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The Bank of Italy econometric model: an update of the main equations and model elasticities

Author

Listed:
  • Guido Bulligan

    () (Bank of Italy)

  • Fabio Busetti

    () (Bank of Italy)

  • Michele Caivano

    () (Bank of Italy)

  • Pietro Cova

    () (Bank of Italy)

  • Davide Fantino

    () (Bank of Italy)

  • Alberto Locarno

    () (Bank of Italy)

  • Lisa Rodano

    () (Bank of Italy)

Abstract

The Bank of Italy quarterly econometric model (BIQM) is a large-scale ‘semi structural’ macro-econometric model. It tries to strike the right balance between theoretical rigour and statistical fit to the data. This paper provides an update of the features and the properties of the model, focussing on the empirical estimates of its main equations and on the system responses to various shocks; interactions and feedback mechanisms between the financial and the real side of the economy are also illustrated. The BIQM is primarily used to produce macroeconomic forecasts, but it is also employed – in conjunction with other tools – for evaluating the impact of monetary and fiscal policy options and for counterfactual analyses. Examples of the types of macro-economic analyses carried out with the model are provided.

Suggested Citation

  • Guido Bulligan & Fabio Busetti & Michele Caivano & Pietro Cova & Davide Fantino & Alberto Locarno & Lisa Rodano, 2017. "The Bank of Italy econometric model: an update of the main equations and model elasticities," Temi di discussione (Economic working papers) 1130, Bank of Italy, Economic Research and International Relations Area.
  • Handle: RePEc:bdi:wptemi:td_1130_17
    as

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    File URL: http://www.bancaditalia.it/pubblicazioni/temi-discussione/2017/2017-1130/en_tema_1130.pdf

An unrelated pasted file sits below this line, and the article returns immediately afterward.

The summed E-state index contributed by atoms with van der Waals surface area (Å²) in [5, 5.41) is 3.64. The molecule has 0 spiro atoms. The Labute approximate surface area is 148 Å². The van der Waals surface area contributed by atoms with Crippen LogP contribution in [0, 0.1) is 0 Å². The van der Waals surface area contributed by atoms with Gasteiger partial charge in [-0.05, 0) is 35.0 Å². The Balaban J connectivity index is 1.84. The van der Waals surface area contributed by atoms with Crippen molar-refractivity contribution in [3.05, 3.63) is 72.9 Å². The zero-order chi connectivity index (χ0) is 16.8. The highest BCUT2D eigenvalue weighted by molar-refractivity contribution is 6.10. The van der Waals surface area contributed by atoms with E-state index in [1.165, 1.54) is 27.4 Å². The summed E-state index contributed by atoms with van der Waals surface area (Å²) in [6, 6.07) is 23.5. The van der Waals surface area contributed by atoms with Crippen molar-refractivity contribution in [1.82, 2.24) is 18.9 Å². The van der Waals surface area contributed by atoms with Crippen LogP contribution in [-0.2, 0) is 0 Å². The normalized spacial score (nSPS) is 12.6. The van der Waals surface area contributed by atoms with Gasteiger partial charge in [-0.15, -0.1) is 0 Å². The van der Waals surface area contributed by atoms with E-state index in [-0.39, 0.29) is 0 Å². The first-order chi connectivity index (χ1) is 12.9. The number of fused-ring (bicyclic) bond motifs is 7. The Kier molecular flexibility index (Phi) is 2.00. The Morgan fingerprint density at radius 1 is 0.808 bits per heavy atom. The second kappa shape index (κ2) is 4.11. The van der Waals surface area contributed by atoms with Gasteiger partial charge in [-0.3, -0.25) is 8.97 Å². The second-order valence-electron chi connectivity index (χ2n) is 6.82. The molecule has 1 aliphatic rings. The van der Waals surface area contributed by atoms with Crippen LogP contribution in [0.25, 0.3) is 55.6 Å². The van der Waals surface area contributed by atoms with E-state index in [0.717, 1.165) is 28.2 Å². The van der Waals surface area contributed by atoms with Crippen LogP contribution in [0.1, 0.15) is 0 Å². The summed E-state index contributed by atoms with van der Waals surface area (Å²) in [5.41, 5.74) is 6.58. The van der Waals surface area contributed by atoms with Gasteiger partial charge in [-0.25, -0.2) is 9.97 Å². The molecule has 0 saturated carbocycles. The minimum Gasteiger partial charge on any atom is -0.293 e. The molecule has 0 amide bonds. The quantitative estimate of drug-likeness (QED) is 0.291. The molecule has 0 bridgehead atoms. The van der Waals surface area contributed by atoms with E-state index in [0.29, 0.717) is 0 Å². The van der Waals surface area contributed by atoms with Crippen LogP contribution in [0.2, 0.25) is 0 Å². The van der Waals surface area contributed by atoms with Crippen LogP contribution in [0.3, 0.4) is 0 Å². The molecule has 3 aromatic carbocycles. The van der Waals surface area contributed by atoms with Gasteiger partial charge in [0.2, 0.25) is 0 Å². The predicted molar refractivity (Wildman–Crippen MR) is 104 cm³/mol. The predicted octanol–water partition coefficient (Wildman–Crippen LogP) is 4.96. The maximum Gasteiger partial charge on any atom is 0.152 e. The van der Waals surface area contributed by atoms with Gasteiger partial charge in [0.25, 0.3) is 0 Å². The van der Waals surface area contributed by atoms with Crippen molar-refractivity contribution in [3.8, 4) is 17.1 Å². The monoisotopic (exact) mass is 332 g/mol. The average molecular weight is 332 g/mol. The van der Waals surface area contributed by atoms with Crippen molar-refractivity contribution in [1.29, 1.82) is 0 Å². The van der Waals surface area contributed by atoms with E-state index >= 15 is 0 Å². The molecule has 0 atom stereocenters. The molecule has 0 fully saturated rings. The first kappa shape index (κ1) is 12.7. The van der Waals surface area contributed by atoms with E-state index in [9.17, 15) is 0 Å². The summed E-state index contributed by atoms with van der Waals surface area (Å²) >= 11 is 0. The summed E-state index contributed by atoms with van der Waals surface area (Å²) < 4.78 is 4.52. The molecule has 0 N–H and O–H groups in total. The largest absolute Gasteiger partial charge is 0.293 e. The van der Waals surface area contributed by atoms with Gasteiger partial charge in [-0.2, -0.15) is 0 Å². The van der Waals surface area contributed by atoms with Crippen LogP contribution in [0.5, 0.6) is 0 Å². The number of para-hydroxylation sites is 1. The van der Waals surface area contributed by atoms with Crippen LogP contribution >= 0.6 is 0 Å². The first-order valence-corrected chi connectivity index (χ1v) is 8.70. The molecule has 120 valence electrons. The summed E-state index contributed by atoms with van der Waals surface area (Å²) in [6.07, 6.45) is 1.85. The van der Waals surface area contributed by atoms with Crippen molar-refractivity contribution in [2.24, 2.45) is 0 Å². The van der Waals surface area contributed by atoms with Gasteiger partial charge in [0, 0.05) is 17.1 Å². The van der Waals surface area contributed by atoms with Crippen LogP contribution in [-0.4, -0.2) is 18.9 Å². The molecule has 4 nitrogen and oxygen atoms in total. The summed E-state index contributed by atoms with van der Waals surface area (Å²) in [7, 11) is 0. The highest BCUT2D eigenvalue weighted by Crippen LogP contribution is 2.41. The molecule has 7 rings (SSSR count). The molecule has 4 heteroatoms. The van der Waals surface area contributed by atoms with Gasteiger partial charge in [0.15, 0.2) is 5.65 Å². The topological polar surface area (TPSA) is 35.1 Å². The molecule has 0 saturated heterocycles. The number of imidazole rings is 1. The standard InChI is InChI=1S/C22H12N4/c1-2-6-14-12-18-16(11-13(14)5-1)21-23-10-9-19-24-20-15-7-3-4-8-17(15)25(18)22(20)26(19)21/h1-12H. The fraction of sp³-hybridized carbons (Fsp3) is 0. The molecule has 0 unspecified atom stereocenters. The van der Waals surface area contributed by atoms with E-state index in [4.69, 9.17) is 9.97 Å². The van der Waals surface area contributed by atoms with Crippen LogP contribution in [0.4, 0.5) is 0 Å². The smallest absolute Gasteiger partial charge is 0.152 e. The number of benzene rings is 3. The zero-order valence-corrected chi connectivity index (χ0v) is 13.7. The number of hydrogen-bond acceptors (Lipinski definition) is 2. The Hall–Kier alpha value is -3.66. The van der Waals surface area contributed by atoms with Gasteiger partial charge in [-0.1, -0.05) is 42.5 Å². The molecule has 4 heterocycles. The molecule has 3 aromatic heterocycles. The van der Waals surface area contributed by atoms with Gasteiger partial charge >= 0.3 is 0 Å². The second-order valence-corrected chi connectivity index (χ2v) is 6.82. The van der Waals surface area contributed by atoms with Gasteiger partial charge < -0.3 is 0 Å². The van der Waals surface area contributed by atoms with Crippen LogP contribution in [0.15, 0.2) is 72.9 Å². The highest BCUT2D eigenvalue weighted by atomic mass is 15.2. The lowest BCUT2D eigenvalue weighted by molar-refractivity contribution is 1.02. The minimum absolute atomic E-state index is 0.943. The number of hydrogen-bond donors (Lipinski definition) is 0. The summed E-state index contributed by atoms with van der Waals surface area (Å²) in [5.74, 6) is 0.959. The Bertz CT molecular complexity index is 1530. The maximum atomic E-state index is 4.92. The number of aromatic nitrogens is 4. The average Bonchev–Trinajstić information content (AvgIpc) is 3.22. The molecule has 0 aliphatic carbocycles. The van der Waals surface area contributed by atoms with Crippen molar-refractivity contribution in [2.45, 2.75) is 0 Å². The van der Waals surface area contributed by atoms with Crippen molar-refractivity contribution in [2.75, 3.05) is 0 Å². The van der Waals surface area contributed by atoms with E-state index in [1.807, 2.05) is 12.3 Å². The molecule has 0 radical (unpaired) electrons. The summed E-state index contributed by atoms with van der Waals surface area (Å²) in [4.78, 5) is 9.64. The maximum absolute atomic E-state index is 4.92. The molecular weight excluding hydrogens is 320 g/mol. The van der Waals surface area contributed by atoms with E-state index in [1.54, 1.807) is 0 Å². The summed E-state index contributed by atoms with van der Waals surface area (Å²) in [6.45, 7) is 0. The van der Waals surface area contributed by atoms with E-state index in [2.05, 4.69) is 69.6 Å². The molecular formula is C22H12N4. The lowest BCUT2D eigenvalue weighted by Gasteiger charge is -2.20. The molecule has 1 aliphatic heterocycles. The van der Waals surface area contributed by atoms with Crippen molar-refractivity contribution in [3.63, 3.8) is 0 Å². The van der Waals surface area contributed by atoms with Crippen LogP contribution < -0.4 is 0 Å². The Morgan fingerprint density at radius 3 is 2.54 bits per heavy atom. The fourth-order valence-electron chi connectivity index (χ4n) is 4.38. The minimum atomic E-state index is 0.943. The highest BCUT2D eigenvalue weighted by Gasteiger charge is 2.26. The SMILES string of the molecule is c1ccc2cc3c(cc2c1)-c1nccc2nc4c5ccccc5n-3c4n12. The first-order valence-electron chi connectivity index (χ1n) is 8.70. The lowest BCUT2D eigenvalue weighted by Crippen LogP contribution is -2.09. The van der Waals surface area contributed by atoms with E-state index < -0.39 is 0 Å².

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    References listed on IDEAS

    as
    1. Stefano Siviero & Daniele Terlizzese, 2008. "Macroeconomic Forecasting: Debunking a Few Old Wives' Tales," Journal of Business Cycle Measurement and Analysis, OECD Publishing, Centre for International Research on Economic Tendency Surveys, vol. 2007(3), pages 287-316.
    2. Lorenzo Bencivelli & Massimiliano Marcellino & Gianluca Moretti, 2012. "Selecting predictors by using Bayesian model averaging in bridge models," Temi di discussione (Economic working papers) 872, Bank of Italy, Economic Research and International Relations Area.
    3. Parigi, Giuseppe & Siviero, Stefano, 2001. "An investment-function-based measure of capacity utilisation.: Potential output and utilised capacity in the Bank of Italy's quarterly model," Economic Modelling, Elsevier, vol. 18(4), pages 525-550, December.
    4. Michele Caivano & Lisa Rodano & Stefano Siviero, 2010. "The transmission of the global financial crisis to the Italian economy. A counterfactual analysis, 2008-2010," Questioni di Economia e Finanza (Occasional Papers) 64, Bank of Italy, Economic Research and International Relations Area.